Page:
My organization has chosen to implement more restrictive procurement thresholds than what is required in the UG. Is this okay?

Yes – the policies can be more restrictive. Per Section 200.318 of the UG non-federal entities must use their own documented procurement procedures to reflect applicable state and local laws and regulations, provided that the procurements conform to applicable federal law and the standards identified in the UG.

Are procurement thresholds to be applied by non-federal entities in the aggregate fees by vendor?

The UG requires entities to establish written procurement procedures which meet the standards of the UG, including procedures to ensure full and open competition, as well as, ensuring procurement practices that are not restrictive of competition.

Some entities have incorporated written procedures that determine the procurement method based on the contract amount, or, if a contract is not issued, the estimated spend for the entity’s fiscal year and/or federal award period.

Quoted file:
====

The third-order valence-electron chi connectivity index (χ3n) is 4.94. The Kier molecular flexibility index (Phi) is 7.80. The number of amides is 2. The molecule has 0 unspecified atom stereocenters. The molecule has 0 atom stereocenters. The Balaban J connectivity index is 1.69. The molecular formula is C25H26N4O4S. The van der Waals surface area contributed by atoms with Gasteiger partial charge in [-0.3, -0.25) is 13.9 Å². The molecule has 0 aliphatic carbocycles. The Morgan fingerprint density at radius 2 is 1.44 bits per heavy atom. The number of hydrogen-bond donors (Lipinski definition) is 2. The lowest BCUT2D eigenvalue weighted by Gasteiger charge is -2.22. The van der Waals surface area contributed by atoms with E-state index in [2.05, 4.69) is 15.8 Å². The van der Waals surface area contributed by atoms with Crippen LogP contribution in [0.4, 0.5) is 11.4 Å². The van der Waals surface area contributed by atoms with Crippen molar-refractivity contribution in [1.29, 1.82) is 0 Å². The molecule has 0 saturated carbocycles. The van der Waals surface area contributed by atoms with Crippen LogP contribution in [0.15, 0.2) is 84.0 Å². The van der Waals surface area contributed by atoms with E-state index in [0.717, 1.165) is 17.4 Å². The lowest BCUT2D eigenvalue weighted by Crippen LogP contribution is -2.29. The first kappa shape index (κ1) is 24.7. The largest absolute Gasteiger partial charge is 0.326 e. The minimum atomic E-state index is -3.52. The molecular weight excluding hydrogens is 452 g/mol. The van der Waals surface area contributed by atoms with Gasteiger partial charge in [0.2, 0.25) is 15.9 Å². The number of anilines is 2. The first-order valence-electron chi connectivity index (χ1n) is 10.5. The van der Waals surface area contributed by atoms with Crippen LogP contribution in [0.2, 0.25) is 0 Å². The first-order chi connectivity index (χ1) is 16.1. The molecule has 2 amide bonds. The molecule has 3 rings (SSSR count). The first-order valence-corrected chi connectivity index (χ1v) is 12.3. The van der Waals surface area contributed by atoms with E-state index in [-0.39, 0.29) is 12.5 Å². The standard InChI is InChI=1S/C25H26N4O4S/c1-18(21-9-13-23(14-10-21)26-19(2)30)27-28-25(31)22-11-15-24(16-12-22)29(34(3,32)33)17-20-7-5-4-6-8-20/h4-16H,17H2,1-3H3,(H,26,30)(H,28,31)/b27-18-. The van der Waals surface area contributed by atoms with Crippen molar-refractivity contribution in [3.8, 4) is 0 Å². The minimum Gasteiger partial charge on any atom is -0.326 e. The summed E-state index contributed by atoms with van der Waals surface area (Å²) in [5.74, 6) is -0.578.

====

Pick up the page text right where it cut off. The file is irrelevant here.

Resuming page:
My organization receives both federal and non-federal awards. Can we adopt other policies for our non-federal award procurements?

Yes. But keep in mind that having separate policies and procedures for your procurement standards will require additional training time along with placing a heavier demand on your staff as they would need to follow two different sets of procurement procedures. There is an increased likelihood of errors with having two different policies in place. If you receive federal awards, we recommend just adopting one standard in compliance with the UG to reduce confusion and the burden on your staff.